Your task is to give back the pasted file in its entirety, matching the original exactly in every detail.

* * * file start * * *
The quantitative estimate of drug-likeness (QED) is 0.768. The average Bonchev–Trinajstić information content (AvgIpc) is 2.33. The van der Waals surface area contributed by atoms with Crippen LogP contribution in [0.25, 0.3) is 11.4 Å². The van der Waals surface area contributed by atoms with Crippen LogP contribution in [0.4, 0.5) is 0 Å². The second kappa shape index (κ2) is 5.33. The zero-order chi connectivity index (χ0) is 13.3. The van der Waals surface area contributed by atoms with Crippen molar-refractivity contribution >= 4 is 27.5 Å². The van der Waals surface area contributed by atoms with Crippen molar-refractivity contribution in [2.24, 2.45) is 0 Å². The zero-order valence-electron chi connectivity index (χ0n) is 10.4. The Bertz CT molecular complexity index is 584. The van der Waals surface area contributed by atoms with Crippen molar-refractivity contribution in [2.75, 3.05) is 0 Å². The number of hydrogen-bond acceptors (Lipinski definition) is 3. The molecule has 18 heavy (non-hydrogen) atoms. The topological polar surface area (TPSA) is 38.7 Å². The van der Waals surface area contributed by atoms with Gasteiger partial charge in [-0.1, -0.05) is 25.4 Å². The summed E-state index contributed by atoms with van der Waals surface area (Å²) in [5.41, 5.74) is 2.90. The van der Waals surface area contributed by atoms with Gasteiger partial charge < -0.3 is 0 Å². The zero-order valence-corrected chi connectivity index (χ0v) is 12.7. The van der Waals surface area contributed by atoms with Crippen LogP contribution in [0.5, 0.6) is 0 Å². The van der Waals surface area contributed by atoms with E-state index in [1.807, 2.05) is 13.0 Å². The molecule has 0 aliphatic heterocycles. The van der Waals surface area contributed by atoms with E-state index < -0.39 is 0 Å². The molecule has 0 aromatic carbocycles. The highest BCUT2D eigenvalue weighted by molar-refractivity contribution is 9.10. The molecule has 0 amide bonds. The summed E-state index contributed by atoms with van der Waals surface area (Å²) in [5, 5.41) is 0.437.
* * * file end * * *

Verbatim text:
The quantitative estimate of drug-likeness (QED) is 0.768. The average Bonchev–Trinajstić information content (AvgIpc) is 2.33. The van der Waals surface area contributed by atoms with Crippen LogP contribution in [0.25, 0.3) is 11.4 Å². The van der Waals surface area contributed by atoms with Crippen LogP contribution in [0.4, 0.5) is 0 Å². The second kappa shape index (κ2) is 5.33. The zero-order chi connectivity index (χ0) is 13.3. The van der Waals surface area contributed by atoms with Crippen molar-refractivity contribution >= 4 is 27.5 Å². The van der Waals surface area contributed by atoms with Crippen molar-refractivity contribution in [2.24, 2.45) is 0 Å². The zero-order valence-electron chi connectivity index (χ0n) is 10.4. The Bertz CT molecular complexity index is 584. The van der Waals surface area contributed by atoms with Crippen molar-refractivity contribution in [2.75, 3.05) is 0 Å². The number of hydrogen-bond acceptors (Lipinski definition) is 3. The molecule has 18 heavy (non-hydrogen) atoms. The topological polar surface area (TPSA) is 38.7 Å². The van der Waals surface area contributed by atoms with Gasteiger partial charge in [-0.1, -0.05) is 25.4 Å². The summed E-state index contributed by atoms with van der Waals surface area (Å²) in [5.41, 5.74) is 2.90. The van der Waals surface area contributed by atoms with Gasteiger partial charge < -0.3 is 0 Å². The zero-order valence-corrected chi connectivity index (χ0v) is 12.7. The van der Waals surface area contributed by atoms with Crippen LogP contribution in [0.5, 0.6) is 0 Å². The van der Waals surface area contributed by atoms with E-state index in [1.807, 2.05) is 13.0 Å². The molecule has 0 aliphatic heterocycles. The van der Waals surface area contributed by atoms with E-state index < -0.39 is 0 Å². The molecule has 0 aromatic carbocycles. The highest BCUT2D eigenvalue weighted by molar-refractivity contribution is 9.10. The molecule has 0 amide bonds. The summed E-state index contributed by atoms with van der Waals surface area (Å²) in [5, 5.41) is 0.437.